Oxfordshire’s School Streets pilots
Tackling the traffic elephant one bite at a time
By Jonny Ives
This week two primary schools in Oxford launched the county council’s School Streets pilot project, taking a big step towards the goal of safe and active travel options for all school students.
The concept of the School Streets project is quite simple: using temporary barriers, some signs and a few volunteers, the road outside a school is closed to motor vehicles for a short period of time either side of the start and end of the school day. Anyone walking or cycling can pass through the barriers, while drivers are advised of alternative routes. Emergency vehicles, blue badge holders and anyone who lives within the School Street are also allowed through.
This means that at drop-off and pick-up time, parents and children can arrive at school without having to worry about passing traffic, cars trying to park by the gates, or the difficulties of social distancing on a narrow pavement. School Streets also lower pollution around schools, improve air quality and encourage more people to think about how they might be able to get to school rather than driving. Parents are also more likely to let their older children walk or cycle to and from school on their own, particularly if the School Street is in a low-traffic neighbourhood.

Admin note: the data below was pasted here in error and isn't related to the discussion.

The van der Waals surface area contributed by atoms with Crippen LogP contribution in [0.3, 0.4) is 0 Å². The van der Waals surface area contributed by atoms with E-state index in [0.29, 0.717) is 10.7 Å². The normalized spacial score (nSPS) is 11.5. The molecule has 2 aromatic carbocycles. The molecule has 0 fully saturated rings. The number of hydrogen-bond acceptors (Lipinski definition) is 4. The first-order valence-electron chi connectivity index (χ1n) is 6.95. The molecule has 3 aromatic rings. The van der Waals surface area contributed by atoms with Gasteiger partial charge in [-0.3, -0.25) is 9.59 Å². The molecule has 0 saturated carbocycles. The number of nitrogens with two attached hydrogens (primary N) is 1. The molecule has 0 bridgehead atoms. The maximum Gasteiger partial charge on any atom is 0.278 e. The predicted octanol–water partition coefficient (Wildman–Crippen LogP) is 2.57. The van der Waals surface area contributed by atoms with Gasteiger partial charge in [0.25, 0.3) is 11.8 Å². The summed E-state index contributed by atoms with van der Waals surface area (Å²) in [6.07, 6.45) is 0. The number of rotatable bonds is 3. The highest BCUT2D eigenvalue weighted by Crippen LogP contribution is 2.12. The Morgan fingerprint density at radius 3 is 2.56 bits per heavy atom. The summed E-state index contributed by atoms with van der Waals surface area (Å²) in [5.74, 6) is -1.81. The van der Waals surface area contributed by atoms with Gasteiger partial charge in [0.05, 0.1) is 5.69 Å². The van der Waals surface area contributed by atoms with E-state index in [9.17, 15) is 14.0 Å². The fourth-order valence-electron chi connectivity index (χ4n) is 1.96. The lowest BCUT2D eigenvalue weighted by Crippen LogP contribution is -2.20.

Far from creating traffic gridlock around schools, a number of School Street schemes around the UK (Oxfordshire is not the first area to try the School Streets approach) have found a marked reduction in traffic levels on surrounding roads at drop-off and pick-up times.
Oxfordshire’s first School Streets schemes, at St Christopher’s in Cowley and Windmill in Headington, are scheduled to run for six weeks and the county council is collecting traffic and environmental data before, during and after the pilots, not to mention any feedback on the School Street project that anyone might care to offer.
The first few days of the barriers going up have been encouragingly free of incident, with plenty of positive comments from parents arriving at school, lots of questions about how the scheme works, and little evidence of disgruntlement and antagonism from drivers.
There’s no doubt that introducing and sustaining a School Street project involves a lot of work, both for the school and the volunteers, at a time when resources are under unprecedented pressure. However, the opportunity to create safe, car-free spaces right outside our schools is one that many seem to have embraced as too good to miss. Three other schools around the county are scheduled to be involved in the pilot and a number of other schools are reported to be keen to have a School Street of their own.
High volumes and high speeds of traffic have long been the elephant in the room when discussing active travel to school, but Oxfordshire’s School Streets may just have taken a big bite out of the problem. And, as any zookeeper will tell you, when it comes to eating an elephant, the only way to do it is one mouthful at a time.